Nasal Septal Hematoma
Whitney Laurel Quong
Jugpal S. Arneja
Hematoma of the nasal septum is a relatively rare, yet potentially serious consequence of trauma to the nose where blood accumulates between the cartilaginous/bony portion of the septum, and its overlying mucoperichondrium/mucoperiosteum. Any degree of craniofacial trauma should urge evaluation for the condition.
Without prompt recognition and intervention, a septal hematoma may precipitate future cosmetic distortion, including secondary infection, resulting in septal abscess and/or ultimately a saddle nose deformity.
Incision and drainage is the mainstay of treatment, but immediate reconstruction with autograft or homograft is an option if there is structural defect in the nasal septum.
The nasal septum comprises cartilaginous, membranous, and bony components (perpendicular plate of the ethmoid, vomer, premaxilla, maxillary crest, and palatine crest) covered by mucoperichondrium and mucoperiosteum layers (FIG 1). The septum is typically 2 to 4 mm thick.
The blood supply of the nasal septum is derived from the sphenopalatine and the anterior and posterior ethmoid arteries, along with contributions from the superior labial artery (anteriorly) and the greater palatine artery (posteriorly). These vessels travel in the overlying mucous membrane and penetrate the mucoperichondrium through vascular canals. It is through diffusion that the cartilaginous septum receives its blood supply. The Kiesselbach plexus (Little area) is a region where the chief blood supplies to the internal nose converge and is found in the anteroinferior third of the nasal septum.
Bleeding into the potential space between the cartilage and its overlying mucoperichondrium leads to a septal hematoma (FIG 2), whereas external bleeding from Kiesselbach plexus results in epistaxis.
Nasal septal hematoma typically results from trauma to the nasal complex, with even minor trauma causing the condition. Rarely, chronic irritation of the septum by nasogastric tube has also been found to precipitate the condition.1
Children are particularly prone to developing septal hematomas, as the pediatric cartilage is soft and prone to buckling,2 and the mucoperichondrium is only loosely adherent to the underlying cartilage.1
The precise mechanism for development of nasal septal hematoma has not been defined, but has been proposed to occur when mechanical force to the nasal cartilage precipitates leakage or rupture of the mucoperichondrial vessels in the septum.
If the mucosa remains intact, extravasated blood strips the mucoperichondrium and/or mucoperiosteum from cartilage/bone as it accumulates within a closed space.
Where vessel compromise is coincident with fracture of the septal cartilage or bony components, blood may dissect through the fracture and form a hematoma.
When not promptly recognized, extravasated blood continues to expand between the perichondrium and cartilage. Eventually, the increased pressure causes collapse of the vessels supplying the septal cartilage. Pressure-induced ischemia, avascular necrosis, and liquefaction can result rapidly within 24 to 72 hours.
Where there is significant necrosis and destruction of the septal cartilage, the structural integrity of the septum is compromised, and a saddle nose deformity may be the end result.
Necrosed tissue may also act as a nidus for infection and abscess development. Bacteria isolated from septal abscesses are predominantly those species of the normal nasal flora, which include Staphylococcus aureus, Streptococcus pneumonia, group A β-hemolytic streptococcus, and Haemophilus influenzae.3 Collagenases produced by these bacteria serve to accelerate cartilage liquefaction.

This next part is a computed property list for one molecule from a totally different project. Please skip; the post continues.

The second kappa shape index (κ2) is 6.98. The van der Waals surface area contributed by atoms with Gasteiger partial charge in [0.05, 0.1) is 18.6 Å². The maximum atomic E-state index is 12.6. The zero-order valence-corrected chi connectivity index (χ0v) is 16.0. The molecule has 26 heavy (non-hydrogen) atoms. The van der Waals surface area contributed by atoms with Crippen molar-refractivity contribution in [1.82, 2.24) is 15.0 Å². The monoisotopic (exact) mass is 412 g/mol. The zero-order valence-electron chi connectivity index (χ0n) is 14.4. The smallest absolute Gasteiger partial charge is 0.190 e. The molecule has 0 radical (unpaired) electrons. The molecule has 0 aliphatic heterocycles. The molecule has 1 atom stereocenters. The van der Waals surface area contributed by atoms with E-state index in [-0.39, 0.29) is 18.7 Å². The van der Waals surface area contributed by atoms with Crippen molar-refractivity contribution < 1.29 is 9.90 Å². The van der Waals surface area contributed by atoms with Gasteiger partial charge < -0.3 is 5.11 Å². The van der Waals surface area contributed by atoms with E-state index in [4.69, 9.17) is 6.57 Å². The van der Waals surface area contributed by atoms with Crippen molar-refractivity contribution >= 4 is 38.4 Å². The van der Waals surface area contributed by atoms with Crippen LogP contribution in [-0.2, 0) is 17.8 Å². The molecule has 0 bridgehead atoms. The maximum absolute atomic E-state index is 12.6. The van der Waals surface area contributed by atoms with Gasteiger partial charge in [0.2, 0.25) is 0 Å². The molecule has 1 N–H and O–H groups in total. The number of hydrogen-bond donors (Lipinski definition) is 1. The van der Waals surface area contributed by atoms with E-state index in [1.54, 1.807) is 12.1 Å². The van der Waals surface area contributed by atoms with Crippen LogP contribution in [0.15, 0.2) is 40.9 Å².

Meningitis, cerebral abscess, subarachnoid empyema, and cavernous sinus thrombosis have also been reported as complications of septal hematomas.3
Because the development of septal hematoma may be delayed up to 48 to 72 hours from initial trauma,1 sequential evaluation is recommended.
PATIENT HISTORY AND PHYSICAL FINDINGS
Though relatively rare—occurring as a consequence to only 0.8% to 1.6% of nasal traumas1—one should be suspicious for septal hematoma when there is any history of craniofacial trauma.
A full head and neck examination should be performed to evaluate for any coincident injuries. In children, the possibility of abuse must be explored.
On history, progressive nasal obstruction is the most commonly reported symptom. Report of facial pain/headache, epistaxis, and fever are also common symptoms. Clinical features elucidated on physical examination that increase the pretest probability include hyperemia of the nasal mucosa, enlargement of the septum, swelling/ecchymoses of the nasal dorsum, external nasal deformity, and purulent rhinorrhea.1 Presence of any of these features should prompt further history about preceding nasal trauma, upper respiratory tract infections, or dental procedures.
With nasal septal hematoma on the differential diagnosis, focused intranasal examination of the nasal septum is required. Direct anterior rhinoscopy to evaluate the nasal septum may be performed with nasal specula. In addition to the septum, the inferior turbinate, a portion of the middle turbinate, and possibly the nasopharynx should be visualized. Both sides of the nasal septum must be evaluated.
The nasal mucosa is normally pink, without ulcerations, crusting, or bleeding. The septal hematoma is visualized as a lateral bulging (unilateral, or bilateral), with purple/dusky fluctuance. Palpation of the septum, by inserting a gloved finger into the nostril, may aid identification of a fluctuance. If such fullness persists even after topical administration of a vasoconstrictive agent such as oxymetazoline, the diagnosis of septal hematoma is highly likely.